• Some complement.... Time is not a stable value and it will differ when executing many time the same query because of the concurrent processes, even no user are on the SQL Server instance. So I usually run 11 times the same query and eliminate the firts response time, the smallest and the greatest, and compute the average time. By contrast, IO is a very stable metric, but unfortunably IO cannot be compared to segment when using ColumnStore index... !
    – SQLpro
    Dec 21, 2021 at 17:04
  • @forumresearcher007 Is there any thing you're still unsure of after reading my answer? It's helpful the extra information you provided, and it is evident your first query is non-sargable, hence the significant improvement in CPU Time in the subsequent queries (which my answer discusses). It is also evident by the execution plans that both your second and third query are getting a more efficient index seek operation as opposed to an index scan which your first query is doing (also discussed in my answer). It seems your second and third query are fairly similar enough in performance...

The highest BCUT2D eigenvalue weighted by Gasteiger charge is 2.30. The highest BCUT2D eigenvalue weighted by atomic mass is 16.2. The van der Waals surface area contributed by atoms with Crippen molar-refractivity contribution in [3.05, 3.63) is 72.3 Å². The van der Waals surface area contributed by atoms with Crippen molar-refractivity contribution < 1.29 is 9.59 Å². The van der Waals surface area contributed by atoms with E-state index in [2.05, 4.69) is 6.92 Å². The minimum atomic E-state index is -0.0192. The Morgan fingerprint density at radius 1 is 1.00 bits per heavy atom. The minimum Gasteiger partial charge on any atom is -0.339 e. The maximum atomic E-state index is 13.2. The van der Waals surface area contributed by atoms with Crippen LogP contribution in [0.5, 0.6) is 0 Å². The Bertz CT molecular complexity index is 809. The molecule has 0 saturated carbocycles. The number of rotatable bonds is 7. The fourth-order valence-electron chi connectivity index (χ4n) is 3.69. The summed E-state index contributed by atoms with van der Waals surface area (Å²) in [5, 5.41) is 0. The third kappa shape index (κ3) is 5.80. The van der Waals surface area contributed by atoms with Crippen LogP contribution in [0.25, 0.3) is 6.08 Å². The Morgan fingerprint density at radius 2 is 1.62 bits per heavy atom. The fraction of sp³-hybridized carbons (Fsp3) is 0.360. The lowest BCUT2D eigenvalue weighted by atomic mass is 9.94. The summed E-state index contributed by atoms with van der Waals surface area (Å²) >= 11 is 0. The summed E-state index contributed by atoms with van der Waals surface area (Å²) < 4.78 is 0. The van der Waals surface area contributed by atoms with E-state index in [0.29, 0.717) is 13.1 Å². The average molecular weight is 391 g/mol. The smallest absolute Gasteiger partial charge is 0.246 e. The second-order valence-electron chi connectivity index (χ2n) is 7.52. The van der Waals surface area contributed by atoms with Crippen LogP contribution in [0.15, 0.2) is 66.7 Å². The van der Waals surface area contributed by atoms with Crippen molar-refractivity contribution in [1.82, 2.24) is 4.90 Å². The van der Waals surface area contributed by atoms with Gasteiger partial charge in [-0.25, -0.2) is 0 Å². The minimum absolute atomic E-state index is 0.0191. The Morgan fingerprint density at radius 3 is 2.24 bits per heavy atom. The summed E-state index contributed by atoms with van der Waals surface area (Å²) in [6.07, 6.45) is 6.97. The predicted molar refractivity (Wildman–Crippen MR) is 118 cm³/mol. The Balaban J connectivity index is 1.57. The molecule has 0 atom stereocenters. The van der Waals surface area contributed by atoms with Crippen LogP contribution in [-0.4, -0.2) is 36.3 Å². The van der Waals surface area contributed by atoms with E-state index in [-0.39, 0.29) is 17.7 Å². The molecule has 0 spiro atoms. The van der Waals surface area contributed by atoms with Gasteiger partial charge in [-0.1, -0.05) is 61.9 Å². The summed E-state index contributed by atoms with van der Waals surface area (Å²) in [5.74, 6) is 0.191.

– J.D.
    Dec 22, 2021 at 13:14
  • ...though sometimes using the IN clause can result in sub-performant execution plans too - but if the runtime is acceptable then no need to worry about it unless it becomes an issue. With only 50,000 rows and thousands of executions per day, it's really not a lot, so I wouldn't be too concerned overall.
    – J.D.
    Dec 22, 2021 at 13:14
  • @J.D. The problem is for my 2nd and 3rd query to work, I need to create a child table, maintain index, add a trigger(so that whenever a new value is inserted in the main table, it also gets inserted into child table) . All of this vs a non sargable query, will my 2nd and 3rd query still outperform the 1st? by how much? is it only by 2% -4% ( as per query cost)? I needed a number to know if it's worth it? Dec 23, 2021 at 5:47
  • @forumresearcher007 Structuring your database properly is a big part of ensuring optimal performance, with relational database systems like SQL Server. So if it makes sense, there's nothing wrong with having a second normalized table that's also maintained. But I always tell people to design their databases to their use cases and object structure first, then optimize second, since you may find there's no need to optimize any further when you design your database accordingly. There is no single number that will ever give you the answer, you have to consider most things and sometimes...
    – J.D.
    Dec 23, 2021 at 12:53